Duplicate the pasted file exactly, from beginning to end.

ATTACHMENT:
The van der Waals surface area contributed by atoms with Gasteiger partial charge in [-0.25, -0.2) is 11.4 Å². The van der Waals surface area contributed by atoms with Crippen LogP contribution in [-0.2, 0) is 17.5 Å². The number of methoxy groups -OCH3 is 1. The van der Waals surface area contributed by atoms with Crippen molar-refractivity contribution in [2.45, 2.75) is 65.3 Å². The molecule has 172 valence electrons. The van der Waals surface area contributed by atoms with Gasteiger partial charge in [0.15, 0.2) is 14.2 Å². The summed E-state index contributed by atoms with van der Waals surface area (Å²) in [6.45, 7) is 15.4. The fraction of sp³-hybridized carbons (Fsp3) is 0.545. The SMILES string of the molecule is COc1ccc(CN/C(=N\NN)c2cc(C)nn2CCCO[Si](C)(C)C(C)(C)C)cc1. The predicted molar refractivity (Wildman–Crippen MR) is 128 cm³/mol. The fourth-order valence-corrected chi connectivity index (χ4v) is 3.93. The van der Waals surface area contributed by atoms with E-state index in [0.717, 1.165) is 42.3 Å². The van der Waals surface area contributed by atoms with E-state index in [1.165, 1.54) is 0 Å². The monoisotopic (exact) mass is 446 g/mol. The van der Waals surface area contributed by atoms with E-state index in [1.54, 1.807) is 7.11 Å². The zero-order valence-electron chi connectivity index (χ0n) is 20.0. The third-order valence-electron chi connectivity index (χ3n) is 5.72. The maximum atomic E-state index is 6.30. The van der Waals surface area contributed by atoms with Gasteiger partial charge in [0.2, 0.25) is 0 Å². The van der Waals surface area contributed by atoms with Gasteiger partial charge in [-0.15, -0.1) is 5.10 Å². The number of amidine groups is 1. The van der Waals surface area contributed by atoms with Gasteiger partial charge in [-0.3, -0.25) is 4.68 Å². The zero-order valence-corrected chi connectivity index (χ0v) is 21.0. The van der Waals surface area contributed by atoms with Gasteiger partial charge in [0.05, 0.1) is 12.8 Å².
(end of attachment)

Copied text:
The van der Waals surface area contributed by atoms with Gasteiger partial charge in [-0.25, -0.2) is 11.4 Å². The van der Waals surface area contributed by atoms with Crippen LogP contribution in [-0.2, 0) is 17.5 Å². The number of methoxy groups -OCH3 is 1. The van der Waals surface area contributed by atoms with Crippen molar-refractivity contribution in [2.45, 2.75) is 65.3 Å². The molecule has 172 valence electrons. The van der Waals surface area contributed by atoms with Gasteiger partial charge in [0.15, 0.2) is 14.2 Å². The summed E-state index contributed by atoms with van der Waals surface area (Å²) in [6.45, 7) is 15.4. The fraction of sp³-hybridized carbons (Fsp3) is 0.545. The SMILES string of the molecule is COc1ccc(CN/C(=N\NN)c2cc(C)nn2CCCO[Si](C)(C)C(C)(C)C)cc1. The predicted molar refractivity (Wildman–Crippen MR) is 128 cm³/mol. The fourth-order valence-corrected chi connectivity index (χ4v) is 3.93. The van der Waals surface area contributed by atoms with E-state index in [0.717, 1.165) is 42.3 Å². The van der Waals surface area contributed by atoms with E-state index in [1.165, 1.54) is 0 Å². The monoisotopic (exact) mass is 446 g/mol. The van der Waals surface area contributed by atoms with E-state index in [1.54, 1.807) is 7.11 Å². The zero-order valence-electron chi connectivity index (χ0n) is 20.0. The third-order valence-electron chi connectivity index (χ3n) is 5.72. The maximum atomic E-state index is 6.30. The van der Waals surface area contributed by atoms with Gasteiger partial charge in [0.2, 0.25) is 0 Å². The van der Waals surface area contributed by atoms with Gasteiger partial charge in [-0.15, -0.1) is 5.10 Å². The number of amidine groups is 1. The van der Waals surface area contributed by atoms with Gasteiger partial charge in [-0.3, -0.25) is 4.68 Å². The zero-order valence-corrected chi connectivity index (χ0v) is 21.0. The van der Waals surface area contributed by atoms with Gasteiger partial charge in [0.05, 0.1) is 12.8 Å².